A bouncing roots-rocker, “Laurene” expresses Duke’s devotion to Mrs Robillard, and sports a pair of distinctive rhythm guitar approaches as well as two wickedly pointed, Chuck Berry-inspired solos. It sounds like Howlin’ Wolf’s “Evil” provided the inspiration for the arrangement behind Basile’s “I’m Still Laughing.” The trebly lead guitar part is laden with a menacingly heavy vibrato. Welch’s “This Man, This Monster” begins as a laid-back, jazzy after-hours stroll, which escalates as more pointed, bluesier tones and lines overshadow the mellow mood, then develops a languid, almost Hawaiian feel: What an incredible ride in five minutes’ time!
Several sides of the extended range of Robillard’s imagination are on display. “Groovin’ Slow” rides a Southern soul groove reminiscent of “Ode To Billie Joe.” The relaxed but deeply funky middle solo seems perfect for this sort of Muscle Shoals feel, as do the jazzier leads in the outro. “You Won’t Ever” is a different kind of animal, opening with a Latin-inflected trumpet line over a minor key lope before moving into something I think of as Love Boat soul: a little like an arrangement from Willie Mitchell’s Royal studio in Memphis, with pop accents in the vocal melody, and a fleet, George Benson-esque guitar ride out.
The band reaches back to the 1920s with a cover of Red Allen’s “Patrol Wagon.” Doug Woolverton’s trumpet and Billy Novick’s clarinet snake around each other, evoking the feel of vintage jazz records, while Duke waits until the song’s end to uncoil an extended solo that’s mellow but swinging, and oh-so-finely syncopated. Robillard’s bluesy yet unique “Moongate” serves as the album’s centerpiece, midway through the program. A hip arrangement and canny production ideas, like balancing one tremoloed guitar against another, far-off and heavily reverbed–and layering others atop that instrumental bed–lend an ethereal, evocative air, in keeping with its lyric about a Chinese garden, to the track, which would seem out of place either leading off or closing the album, yet is sublime where it sits.
Still, the heart of every Duke Robillard project is the blues, and here the best comes last, in “If This Is Love,” a hard-hitting number based loosely on Otis Rush’s “Right Place, Wrong Time.” Robillard’s lyric and singing are impressively strong, and Welch absolutely kills it with a stunning lead guitar part, marked by angular phrasing, cutting bends, and a disconcertingly aggressive attack. Go to the head of the class, son! It marks a fitting close to the latest Duke Robillard Band long-player. Savvy music fans have long recognized Duke Robillard as the go-to guy for inventive and pitch-perfect playing in virtually every blues-based style of American music, and Independently Blue demonstrates again his mastery as bandleader and producer, his excellence as a performer, and his stature as a visionary creator of American music.(less)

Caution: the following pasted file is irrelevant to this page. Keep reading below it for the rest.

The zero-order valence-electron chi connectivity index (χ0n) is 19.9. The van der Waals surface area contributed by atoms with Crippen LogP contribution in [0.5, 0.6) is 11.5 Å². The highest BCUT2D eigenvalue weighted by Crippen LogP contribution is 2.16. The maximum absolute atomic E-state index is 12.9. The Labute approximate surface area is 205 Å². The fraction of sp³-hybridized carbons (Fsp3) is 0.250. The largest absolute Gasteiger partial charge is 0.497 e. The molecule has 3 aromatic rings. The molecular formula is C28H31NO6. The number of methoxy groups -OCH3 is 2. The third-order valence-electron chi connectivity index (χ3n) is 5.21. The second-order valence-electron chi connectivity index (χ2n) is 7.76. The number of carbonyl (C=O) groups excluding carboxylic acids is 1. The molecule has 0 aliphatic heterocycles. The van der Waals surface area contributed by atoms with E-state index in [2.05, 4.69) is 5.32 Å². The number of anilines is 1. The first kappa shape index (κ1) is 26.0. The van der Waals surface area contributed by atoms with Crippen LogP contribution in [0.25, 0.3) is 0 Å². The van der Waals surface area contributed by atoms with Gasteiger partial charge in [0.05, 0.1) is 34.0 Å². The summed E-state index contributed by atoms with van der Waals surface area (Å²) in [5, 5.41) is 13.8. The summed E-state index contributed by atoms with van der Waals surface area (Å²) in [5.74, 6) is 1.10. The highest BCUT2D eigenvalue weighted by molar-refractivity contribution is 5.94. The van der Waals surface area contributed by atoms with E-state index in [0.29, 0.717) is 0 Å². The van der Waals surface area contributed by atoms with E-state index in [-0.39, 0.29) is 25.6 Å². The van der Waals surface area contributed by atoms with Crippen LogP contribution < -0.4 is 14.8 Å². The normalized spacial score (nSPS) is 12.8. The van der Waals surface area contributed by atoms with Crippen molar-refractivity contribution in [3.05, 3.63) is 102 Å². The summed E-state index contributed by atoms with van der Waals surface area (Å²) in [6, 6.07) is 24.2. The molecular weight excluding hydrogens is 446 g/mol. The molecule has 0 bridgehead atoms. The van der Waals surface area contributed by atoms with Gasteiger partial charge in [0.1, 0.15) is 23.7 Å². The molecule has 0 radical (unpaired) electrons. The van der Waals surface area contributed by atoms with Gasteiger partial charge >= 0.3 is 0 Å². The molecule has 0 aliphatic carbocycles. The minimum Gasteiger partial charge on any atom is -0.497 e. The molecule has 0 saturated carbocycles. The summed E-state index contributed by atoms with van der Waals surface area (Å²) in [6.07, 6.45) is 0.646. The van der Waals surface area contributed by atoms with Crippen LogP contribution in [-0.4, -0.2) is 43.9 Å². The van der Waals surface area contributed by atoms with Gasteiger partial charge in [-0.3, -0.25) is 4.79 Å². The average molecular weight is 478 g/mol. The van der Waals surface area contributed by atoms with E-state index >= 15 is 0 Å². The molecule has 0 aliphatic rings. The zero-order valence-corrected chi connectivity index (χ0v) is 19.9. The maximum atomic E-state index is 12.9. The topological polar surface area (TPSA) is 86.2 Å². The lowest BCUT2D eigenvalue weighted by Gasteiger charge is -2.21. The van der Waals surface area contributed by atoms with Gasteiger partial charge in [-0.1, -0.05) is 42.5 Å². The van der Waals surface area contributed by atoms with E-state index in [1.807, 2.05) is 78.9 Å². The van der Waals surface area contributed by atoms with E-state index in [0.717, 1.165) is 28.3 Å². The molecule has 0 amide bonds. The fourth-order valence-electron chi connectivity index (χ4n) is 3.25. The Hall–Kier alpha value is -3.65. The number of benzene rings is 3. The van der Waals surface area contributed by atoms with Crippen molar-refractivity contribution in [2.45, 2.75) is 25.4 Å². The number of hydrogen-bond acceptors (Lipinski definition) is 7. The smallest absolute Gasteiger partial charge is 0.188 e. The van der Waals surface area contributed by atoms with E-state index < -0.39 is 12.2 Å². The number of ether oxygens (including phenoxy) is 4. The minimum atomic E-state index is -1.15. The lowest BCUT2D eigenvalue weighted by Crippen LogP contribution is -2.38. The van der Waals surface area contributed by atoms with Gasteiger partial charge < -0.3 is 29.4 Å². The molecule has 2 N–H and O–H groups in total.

By Stephen A. King
LIVING BLUES – FEBRUARY, 2013
HABIB KOITÉ AND ERIC BIBB
Brothers in Bamako
Stony Plain Records - SPCD 1362
On his highly successful Deeper in the Well (2012), songwriter and multi-instrumentalist Eric Bibb found musical inspiration down south in the bayous and Cajun country of Louisiana. On his latest release, Brothers in Bamako, Bibb turned east to Africa and combined forces with noted Malian musician Habib Koité. According to the disc’s liner notes, Bibb and Koité met a decade ago during the recording of Mali to Memphis. The two developed a friendship and Bibb recently decided to travel to Bamako, the capital of Mali, to record 13 songs with his new musical partner. The results are impressive. Brothers in Bamako is worthy of a Grammy nomination.
Brothers in Bamako is a real partnership. Bibb and Koité contribute individual songs and collaborate on four songs including Touma Ni Kelen/Needed Time and Tombouctou. Koité and Bibb stretch out on a variety of stringed instruments, including acoustic and electric guitars, banjos, and an assortment of ukuleles. They are accompanied by Mamadou Kone on percussion with cameo appearances by Kafoune (backing vocals) and Olli Haavisto (pedal steel guitar). This partnership has created music that truly transcends any individual influence, whether it be blues, folk, gospel, or West African/Malian.
Brothers in Bamako begins with a travel tale, the lilting On My Way to Bamako. Calling Koité a “good friend” and a “great musician,” Bibb sings of his impending visit: “It’s my first trip to West Africa / But I’m pretty sure / In some kinda way / It’s gonna feel like comin’ home.” The song really feels like the two are at home, and it previews the disc’s beautiful musical synchronicity. Listen to every track, especially On My Way to Bamako, Touma Ni Kelen/Needed Time, Nani Le, Foro Bana, and Mami Wata, and hear the two musicians weaving their individual musical parts together in the spirit of genuine collaboration. Because Koité and Bibb play essentially the same instruments, it is difficult to determine who is playing what on Brothers in Bamako, but perhaps this is by design. Brothers in Bamako is not about separation, but interdependence and unification. The four songs the two wrote and composed together find Koité and Bibb trading verses (one sung in English, the other in French, the official language of Mali). Bibb and Koité also wrap their voices around each other, and when these moments appear, especially on Khafolé, it’s as if the two are singing with one voice.